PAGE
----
Marburg virus is closely related to the Ebola virus. The two viruses are the only members of the filovirus family. Both viruses cause severe hemorrhagic fever in humans and non-human primates. (C. Bickel/Science Translational Medicine)

Researchers for the first time have effectively treated monkeys infected with the deadly Marburg virus, even when the treatment began days after the animals were exposed and had begun showing symptoms, according to a new study.

The findings, published Wednesday in the journal Science Translational Medicine, could prove significant in part because the type of Marburg involved — the most lethal form — is closely related to the Ebola virus responsible for the devastating outbreak in West Africa.

Thomas Geisbert, a primary author of the study and a professor at the University of Texas Medical Branch in Galveston, said the Ebola outbreak highlights the “clear and present danger” such viruses pose to human health and underscores the need for the development of effective countermeasures.

There are no approved vaccines or drugs to treat the most deadly strain of Marburg — or Ebola, for that matter — and prior to Wednesday’s findings, no post-exposure treatment had been shown to entirely protect non-human primates.

Geisbert said the study, which was funded by the U.S. government and conducted in collaboration with the drug’s manufacturer, Canadian firm Tekmira Pharmaceuticals, involved giving 21 rhesus monkeys lethal doses of the MARV-Angola virus.

Sixteen of the monkeys received doses of Tekmira’s drug, which uses “small interfering RNA,” or siRNA, a technology that interferes with how the virus grows once it gets into a cell. Some of the monkeys were treated as soon as 30 minutes after being infected, while others received treatment beginning three days after exposure. All of them survived, while the monkeys that received no treatment died.

Geisbert said the results suggest the drug has “real-world utility,” given that it worked days after the animals were infected and after the onset of symptoms. He added, “This approach has the potential for use against all filoviruses [such as Marburg and Ebola].”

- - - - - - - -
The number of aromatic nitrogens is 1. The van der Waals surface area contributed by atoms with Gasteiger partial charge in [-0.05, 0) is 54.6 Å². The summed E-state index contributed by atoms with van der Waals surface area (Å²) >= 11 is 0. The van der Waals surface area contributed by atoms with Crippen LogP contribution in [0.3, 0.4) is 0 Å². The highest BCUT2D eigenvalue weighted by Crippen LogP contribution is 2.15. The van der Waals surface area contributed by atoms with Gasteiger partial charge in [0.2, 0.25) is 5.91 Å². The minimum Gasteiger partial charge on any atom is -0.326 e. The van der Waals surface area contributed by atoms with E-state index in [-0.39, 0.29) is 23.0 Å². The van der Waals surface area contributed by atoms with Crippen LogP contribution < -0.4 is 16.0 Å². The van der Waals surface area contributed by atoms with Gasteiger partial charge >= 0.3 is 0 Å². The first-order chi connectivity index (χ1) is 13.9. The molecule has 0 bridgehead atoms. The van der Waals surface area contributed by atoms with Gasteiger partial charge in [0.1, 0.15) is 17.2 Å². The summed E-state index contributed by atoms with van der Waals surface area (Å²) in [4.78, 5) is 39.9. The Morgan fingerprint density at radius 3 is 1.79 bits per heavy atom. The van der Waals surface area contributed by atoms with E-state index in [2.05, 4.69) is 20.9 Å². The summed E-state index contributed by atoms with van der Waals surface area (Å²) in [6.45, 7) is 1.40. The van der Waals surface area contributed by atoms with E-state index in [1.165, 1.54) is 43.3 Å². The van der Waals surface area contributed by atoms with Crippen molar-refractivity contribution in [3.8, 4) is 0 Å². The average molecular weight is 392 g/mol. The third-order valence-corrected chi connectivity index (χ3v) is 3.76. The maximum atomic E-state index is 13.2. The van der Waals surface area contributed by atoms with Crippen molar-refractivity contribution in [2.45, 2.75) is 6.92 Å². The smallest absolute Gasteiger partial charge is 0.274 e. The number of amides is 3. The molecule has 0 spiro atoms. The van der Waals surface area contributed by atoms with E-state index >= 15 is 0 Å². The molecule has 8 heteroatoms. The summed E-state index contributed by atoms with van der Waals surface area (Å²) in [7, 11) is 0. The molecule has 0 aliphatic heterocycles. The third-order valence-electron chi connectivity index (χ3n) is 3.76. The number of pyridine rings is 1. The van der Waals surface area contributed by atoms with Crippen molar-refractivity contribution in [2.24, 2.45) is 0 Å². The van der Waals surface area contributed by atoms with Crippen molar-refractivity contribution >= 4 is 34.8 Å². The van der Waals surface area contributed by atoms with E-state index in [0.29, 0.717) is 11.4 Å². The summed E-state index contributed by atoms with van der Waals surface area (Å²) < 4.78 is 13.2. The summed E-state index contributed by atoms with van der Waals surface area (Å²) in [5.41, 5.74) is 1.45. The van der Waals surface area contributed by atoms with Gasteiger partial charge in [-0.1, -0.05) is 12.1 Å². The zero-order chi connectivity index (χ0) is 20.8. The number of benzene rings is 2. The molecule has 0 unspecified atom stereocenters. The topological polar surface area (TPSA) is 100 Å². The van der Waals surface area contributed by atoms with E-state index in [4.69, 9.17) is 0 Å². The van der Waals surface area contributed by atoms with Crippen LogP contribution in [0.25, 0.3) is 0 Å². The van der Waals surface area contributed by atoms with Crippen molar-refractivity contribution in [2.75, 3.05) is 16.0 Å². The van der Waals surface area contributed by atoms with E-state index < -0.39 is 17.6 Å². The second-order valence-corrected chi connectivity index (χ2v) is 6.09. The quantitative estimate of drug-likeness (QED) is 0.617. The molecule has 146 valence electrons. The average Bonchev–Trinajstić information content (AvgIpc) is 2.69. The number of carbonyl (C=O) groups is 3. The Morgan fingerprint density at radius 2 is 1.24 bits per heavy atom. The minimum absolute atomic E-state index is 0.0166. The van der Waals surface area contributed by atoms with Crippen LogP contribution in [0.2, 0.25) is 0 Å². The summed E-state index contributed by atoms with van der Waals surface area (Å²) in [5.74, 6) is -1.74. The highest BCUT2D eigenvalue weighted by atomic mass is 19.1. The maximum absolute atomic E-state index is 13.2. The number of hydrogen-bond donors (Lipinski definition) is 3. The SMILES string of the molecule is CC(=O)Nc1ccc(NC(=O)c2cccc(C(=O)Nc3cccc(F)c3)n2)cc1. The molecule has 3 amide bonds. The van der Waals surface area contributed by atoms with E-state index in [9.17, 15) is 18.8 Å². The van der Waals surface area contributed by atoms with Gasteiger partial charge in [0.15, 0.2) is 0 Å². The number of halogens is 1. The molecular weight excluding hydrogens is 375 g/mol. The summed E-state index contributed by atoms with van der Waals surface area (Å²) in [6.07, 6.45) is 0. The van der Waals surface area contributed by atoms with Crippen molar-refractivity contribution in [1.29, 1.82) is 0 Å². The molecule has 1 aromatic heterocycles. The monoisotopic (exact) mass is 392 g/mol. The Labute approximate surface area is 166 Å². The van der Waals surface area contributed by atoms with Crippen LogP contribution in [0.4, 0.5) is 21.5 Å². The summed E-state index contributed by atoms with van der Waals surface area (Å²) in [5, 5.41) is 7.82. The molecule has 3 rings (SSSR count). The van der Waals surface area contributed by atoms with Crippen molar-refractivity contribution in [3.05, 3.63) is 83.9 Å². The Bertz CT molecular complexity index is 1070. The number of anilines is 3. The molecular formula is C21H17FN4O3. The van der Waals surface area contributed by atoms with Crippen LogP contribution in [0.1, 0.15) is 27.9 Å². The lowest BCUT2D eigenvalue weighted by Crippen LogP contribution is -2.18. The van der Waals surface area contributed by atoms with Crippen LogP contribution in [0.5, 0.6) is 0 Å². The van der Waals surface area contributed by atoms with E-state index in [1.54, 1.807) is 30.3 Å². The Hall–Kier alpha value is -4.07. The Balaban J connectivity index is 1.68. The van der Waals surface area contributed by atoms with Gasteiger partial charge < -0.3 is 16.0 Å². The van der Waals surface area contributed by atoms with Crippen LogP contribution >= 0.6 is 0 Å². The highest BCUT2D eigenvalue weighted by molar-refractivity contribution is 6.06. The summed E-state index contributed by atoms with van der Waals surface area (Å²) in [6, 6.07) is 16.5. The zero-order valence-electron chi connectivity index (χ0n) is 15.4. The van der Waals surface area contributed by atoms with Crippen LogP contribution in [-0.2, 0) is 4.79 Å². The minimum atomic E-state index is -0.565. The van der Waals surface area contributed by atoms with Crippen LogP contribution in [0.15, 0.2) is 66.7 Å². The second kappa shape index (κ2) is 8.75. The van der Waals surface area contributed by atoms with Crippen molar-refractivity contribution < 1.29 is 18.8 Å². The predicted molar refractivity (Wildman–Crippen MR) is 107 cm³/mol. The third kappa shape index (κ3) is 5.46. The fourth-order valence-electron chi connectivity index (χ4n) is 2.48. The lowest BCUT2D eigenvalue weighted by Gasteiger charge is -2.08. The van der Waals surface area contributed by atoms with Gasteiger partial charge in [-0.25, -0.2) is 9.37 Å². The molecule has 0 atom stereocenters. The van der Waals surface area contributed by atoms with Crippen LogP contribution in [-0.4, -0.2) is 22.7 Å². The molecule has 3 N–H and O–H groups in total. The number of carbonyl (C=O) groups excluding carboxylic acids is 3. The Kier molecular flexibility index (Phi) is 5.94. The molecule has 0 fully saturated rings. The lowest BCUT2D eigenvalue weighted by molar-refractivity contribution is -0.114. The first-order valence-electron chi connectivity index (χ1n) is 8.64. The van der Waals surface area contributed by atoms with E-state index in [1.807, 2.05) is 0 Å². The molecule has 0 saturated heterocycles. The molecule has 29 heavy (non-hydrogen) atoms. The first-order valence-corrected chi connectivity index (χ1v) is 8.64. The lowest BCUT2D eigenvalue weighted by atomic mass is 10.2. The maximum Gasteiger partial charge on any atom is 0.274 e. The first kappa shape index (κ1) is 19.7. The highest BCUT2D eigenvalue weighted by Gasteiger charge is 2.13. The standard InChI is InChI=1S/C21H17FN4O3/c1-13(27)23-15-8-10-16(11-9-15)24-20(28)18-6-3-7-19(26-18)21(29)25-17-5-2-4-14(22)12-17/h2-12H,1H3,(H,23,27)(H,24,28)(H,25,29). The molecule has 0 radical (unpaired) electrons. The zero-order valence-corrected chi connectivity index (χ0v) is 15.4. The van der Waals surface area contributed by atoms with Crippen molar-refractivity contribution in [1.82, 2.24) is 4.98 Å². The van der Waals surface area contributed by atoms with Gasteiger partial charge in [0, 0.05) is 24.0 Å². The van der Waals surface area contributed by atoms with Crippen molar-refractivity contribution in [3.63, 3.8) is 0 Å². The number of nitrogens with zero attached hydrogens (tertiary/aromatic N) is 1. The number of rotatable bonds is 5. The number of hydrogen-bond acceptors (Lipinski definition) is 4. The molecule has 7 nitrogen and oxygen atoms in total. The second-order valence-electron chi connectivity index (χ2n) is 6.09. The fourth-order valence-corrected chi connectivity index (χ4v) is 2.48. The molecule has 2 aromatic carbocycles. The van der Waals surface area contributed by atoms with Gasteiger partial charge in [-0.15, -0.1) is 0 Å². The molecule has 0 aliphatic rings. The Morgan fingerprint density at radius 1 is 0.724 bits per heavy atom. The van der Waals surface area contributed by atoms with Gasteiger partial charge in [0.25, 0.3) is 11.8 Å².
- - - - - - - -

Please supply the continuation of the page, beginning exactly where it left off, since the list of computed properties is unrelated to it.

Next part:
He added that further studies are needed to determine just how long after exposure to the virus the drug can be given and still be effective, and he said human trials are needed to ensure the drug’s safety.

This is an electron microscope photo of the Marburg virus. (Thomas Geisbert, University of Texas Medical Branch)

The findings come as governments and private companies have reignited efforts to speed up the development of medications and vaccines for virulent diseases amid the Ebola outbreak in West Africa. Last week, the World Health Organization said it would be ethical to offer unapproved treatments to Ebola victims, given the disease’s high mortality rate.

Tekmira previously had begun “Phase I” human trials for an Ebola treatment but put those efforts on hold after the Food and Drug Administration raised questions about safety. However, the FDA has removed its “clinical hold,” potentially clearing the way for the use of the experimental drug in patients.

Another experimental drug called ZMapp recently got international attention after it was used to treat two Ebola-stricken U.S. missionaries in Liberia. The San Diego-based company behind ZMapp said last week that its supply of the drug was exhausted after it sent its last doses to Liberia, but it is working with the government to determine how quickly more could be produced. Unlike the Tekmira drug in Wednesday’s study, ZMapp uses a cocktail of three “monoclonal antibodies” to essentially block the Ebola virus from entering cells.

Amesh Adalja, a member of the public health committee of the Infectious Disease Society of America and an infectious disease doctor at the University of Pittsburgh, called Wednesday’s study fascinating and exciting. He said it offers another example of how research into treatments for highly infectious diseases such as Marburg and Ebola — an effort that was accelerated after the Sept. 11 terrorist attacks — is finally paying off.

“We are starting to see the fruits of that,” he said. “It’s not overly optimistic to think we’ll be able to change the way these viruses are treated five to 10 years from now. These viruses will not be as deadly.”

For now, Adalja said, even an array of promising drugs in development can’t bring the Ebola crisis under control. What’s needed is adherence to traditional public health measures such as quarantining patients and tracking down those who might have the disease.

“It would be a mistake,” he said, “for people in those countries to think that these drugs are going to be available in large enough quantities to alter the course of this outbreak.”

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